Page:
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When I started playing poker at 18, I was terrible. I don’t want to put my hard earned money in the pot until I’m absolutely sure I’m crazy. Eventually I learned that waiting for this situation is a great way to go broke.
Unless you’re a successful poker player, there are glaring gaps in your strategy, like I did when I first started. Before describing the steps you can take to master poker, I will discuss some common mistakes amateurs make.
Many players think they are better at poker than they are. This may be because most people who have played poker for a long time have achieved some level of success. Very few people keep playing after losing money on the first try. These players give up and pursue another hobby.
The ones who achieve immediate and short-term success are the ones who keep playing indefinitely. Good initial results make most amateurs rely too much on their technique. Instead of trying to improve their technique, they think they might be good at the sport.
If you want to be a good player, you should realize that you need to pay close attention to the time you spend at the table. When you’re off the ball, you should study every aspect of the game.
Most casual players develop some sort of default strategy based on what they’re familiar with. They don’t look for alternatives in their careers. This results in these players bluffing often, or almost never. Their strategy is based on clear concepts such as “I always call top pair”, “I will call because I will hit a draw” or “I will win hands my opponent always bluffs”. This kind of thinking can lead to big mistakes because calling top pair isn’t always right, you can’t find your draw when you want it, and aggressive opponents don’t always bluff. Good players avoid these mistakes by always thinking about the correct way to play at a given moment rather than based on past situations.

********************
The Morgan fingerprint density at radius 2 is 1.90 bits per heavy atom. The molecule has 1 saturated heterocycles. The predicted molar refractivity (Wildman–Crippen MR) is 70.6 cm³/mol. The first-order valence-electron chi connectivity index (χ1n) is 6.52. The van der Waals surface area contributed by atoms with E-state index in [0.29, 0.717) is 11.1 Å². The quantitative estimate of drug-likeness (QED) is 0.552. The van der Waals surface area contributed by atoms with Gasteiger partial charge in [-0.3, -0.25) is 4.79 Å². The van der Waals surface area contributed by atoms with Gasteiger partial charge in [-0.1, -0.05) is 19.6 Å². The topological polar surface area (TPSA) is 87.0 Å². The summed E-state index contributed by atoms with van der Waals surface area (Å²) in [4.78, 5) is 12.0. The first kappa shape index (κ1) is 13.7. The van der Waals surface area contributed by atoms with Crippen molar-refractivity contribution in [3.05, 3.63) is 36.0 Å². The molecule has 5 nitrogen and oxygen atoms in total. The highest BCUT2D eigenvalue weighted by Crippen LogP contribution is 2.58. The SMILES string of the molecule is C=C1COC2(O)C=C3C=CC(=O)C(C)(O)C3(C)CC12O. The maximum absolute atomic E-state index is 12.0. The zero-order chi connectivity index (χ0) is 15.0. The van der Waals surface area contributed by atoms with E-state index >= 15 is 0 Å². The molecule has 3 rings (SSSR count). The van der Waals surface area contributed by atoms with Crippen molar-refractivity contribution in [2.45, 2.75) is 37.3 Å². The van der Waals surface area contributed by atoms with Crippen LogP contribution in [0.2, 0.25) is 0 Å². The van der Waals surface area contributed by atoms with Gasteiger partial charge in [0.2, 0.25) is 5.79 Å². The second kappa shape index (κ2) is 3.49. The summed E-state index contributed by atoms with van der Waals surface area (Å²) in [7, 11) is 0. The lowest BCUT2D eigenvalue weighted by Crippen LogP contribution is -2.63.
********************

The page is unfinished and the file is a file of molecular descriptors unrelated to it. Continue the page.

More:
Another common mistake amateurs make is playing a game that is too big for their budget. Most pros who play MTTs know that at least 100 buy-ins are okay. That means when they book an event with a $500 buy-in, they have a balance of at least $50,000. On the other hand, many casual players keep relatively small bankrolls for poker. This raises major concerns about the level of tournament spending. When you have $2,500 in your bankroll and risk $500, the stress can be overwhelming. When you spend $500 out of a $50,000 bankroll, you can think clearly and make good decisions without letting emotions overwhelm you.
The sooner you stop emotionally thinking about poker, the better. Players have been known to tend to perform worse when they have non-gaming issues, such as fights with their spouse, family financial problems, or other needs that require attention. Those who take their opponent’s actions personally will get worse results than competitors who do their best in every situation. When you face opponents who keep raising the ante, instead of getting angry and showing them who’s boss, implement the best strategy to take advantage of their aggression. Don’t think of poker as a “manly” game.
Always evaluate your decisions, especially if they don’t lead to the results you want. If you want to make money playing poker but lose money in the long run, then something needs to change.